The Science of Acupuncture

Like many other traditional Chinese medicines, acupuncture has for many centuries been viewed suspiciously in the West. It seems to work, but how? Is a scientific answer possible?

Most Chinese doctors and patients have, for example, long regarded acupuncture as an effective treatment for stroke, using it to improve motor, speech, and other functions that have been destroyed. One survey showed that 66% of Chinese doctors use acupuncture routinely to treat the effects of stroke, with 63% of the doctors surveyed believing it to be effective. Some 36% of Chinese doctors think the effectiveness of acupuncture remains uncertain, perhaps because the scientific basis for it remains so new.

Recently, however, systematic scientific studies of acupuncture’s effects in such treatment has begun. Almost all trials on acupuncture as a treatment for stroke conducted within China have been positive. But another recent study done in the UK showed that research conducted in several countries was uniformly favorable to acupuncture as a treatment for the damage caused by stroke. Indeed, all the trials performed before June 1995 in China, Japan, Hong Kong, and Taiwan were deemed positive by the British researchers.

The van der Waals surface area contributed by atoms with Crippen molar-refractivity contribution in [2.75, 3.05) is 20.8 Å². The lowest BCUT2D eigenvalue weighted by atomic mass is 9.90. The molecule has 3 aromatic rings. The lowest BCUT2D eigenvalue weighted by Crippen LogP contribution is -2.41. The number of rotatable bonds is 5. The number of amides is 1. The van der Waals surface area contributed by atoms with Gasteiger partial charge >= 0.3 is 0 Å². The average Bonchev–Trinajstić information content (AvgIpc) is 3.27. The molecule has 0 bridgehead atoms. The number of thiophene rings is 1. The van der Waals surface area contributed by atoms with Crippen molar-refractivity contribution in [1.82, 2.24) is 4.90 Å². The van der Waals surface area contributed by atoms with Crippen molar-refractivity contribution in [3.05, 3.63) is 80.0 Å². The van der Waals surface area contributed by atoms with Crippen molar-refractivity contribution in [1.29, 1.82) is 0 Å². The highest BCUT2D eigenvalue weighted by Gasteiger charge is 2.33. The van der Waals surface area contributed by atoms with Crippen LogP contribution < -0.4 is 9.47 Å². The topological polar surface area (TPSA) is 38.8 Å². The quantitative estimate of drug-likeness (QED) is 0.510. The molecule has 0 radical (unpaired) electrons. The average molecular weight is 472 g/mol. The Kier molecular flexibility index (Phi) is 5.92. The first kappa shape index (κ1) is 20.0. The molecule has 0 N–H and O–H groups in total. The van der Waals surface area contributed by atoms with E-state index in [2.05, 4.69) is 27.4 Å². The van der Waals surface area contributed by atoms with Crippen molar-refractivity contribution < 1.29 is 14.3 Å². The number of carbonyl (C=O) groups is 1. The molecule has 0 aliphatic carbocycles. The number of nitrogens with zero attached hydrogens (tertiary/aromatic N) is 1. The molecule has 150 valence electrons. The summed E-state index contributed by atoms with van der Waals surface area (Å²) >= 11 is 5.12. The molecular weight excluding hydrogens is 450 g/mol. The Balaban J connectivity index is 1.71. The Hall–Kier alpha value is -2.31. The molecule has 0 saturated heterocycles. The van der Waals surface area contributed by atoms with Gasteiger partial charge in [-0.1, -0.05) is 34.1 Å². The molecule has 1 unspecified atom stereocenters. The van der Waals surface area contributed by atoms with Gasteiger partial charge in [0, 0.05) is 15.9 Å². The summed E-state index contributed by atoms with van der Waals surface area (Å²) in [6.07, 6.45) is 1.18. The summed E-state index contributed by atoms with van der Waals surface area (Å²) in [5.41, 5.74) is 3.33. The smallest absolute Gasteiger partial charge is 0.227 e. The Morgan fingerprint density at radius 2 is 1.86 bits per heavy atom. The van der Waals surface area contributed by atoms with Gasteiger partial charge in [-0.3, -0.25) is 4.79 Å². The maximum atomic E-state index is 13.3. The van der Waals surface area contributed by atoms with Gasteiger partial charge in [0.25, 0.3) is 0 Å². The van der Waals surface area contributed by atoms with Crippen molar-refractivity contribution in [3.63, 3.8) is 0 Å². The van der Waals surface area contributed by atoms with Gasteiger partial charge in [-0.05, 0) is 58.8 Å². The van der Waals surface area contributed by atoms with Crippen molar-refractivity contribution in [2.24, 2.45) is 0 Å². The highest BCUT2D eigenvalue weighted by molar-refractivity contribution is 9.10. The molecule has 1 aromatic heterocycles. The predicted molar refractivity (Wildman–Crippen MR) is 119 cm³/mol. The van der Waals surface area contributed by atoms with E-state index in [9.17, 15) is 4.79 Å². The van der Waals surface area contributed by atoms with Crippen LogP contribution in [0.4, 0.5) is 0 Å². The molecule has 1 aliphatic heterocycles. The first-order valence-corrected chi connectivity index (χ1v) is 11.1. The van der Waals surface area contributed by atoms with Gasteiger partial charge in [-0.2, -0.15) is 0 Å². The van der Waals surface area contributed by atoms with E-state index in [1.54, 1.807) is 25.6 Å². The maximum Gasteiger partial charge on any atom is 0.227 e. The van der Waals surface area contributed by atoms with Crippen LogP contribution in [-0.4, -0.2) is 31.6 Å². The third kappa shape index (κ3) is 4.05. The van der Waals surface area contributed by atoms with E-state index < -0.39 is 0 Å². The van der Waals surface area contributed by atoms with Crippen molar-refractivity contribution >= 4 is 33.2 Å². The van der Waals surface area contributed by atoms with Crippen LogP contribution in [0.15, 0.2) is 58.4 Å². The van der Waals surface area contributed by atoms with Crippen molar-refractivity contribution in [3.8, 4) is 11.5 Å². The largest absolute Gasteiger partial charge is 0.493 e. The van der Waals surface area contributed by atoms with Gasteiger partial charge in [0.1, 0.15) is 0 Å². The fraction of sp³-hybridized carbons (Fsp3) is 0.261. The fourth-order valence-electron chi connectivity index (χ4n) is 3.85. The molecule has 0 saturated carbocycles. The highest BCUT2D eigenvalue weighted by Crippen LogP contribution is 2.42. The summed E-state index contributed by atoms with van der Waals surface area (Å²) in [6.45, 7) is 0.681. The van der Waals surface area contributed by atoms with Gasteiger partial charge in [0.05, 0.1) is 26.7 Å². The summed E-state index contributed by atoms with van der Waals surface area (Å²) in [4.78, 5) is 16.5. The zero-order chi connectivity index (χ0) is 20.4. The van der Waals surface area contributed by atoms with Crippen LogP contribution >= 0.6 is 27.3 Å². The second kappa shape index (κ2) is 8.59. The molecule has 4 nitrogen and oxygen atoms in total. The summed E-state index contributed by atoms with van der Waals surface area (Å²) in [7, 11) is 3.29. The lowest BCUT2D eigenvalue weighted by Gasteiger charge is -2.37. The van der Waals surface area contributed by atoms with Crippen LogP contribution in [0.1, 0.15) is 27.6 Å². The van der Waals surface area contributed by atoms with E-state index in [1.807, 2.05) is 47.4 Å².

To continue reading, please log in or enter your email address.

To read this article from our archive, please log in or register now. After entering your email, you'll have access to two free articles every month. For unlimited access to Project Syndicate, subscribe now.

required

By proceeding, you agree to our Terms of Service and Privacy Policy, which describes the personal data we collect and how we use it.

Log in

http://prosyn.org/LgoVKv8;

Cookies and Privacy

We use cookies to improve your experience on our website. To find out more, read our updated cookie policy and privacy policy.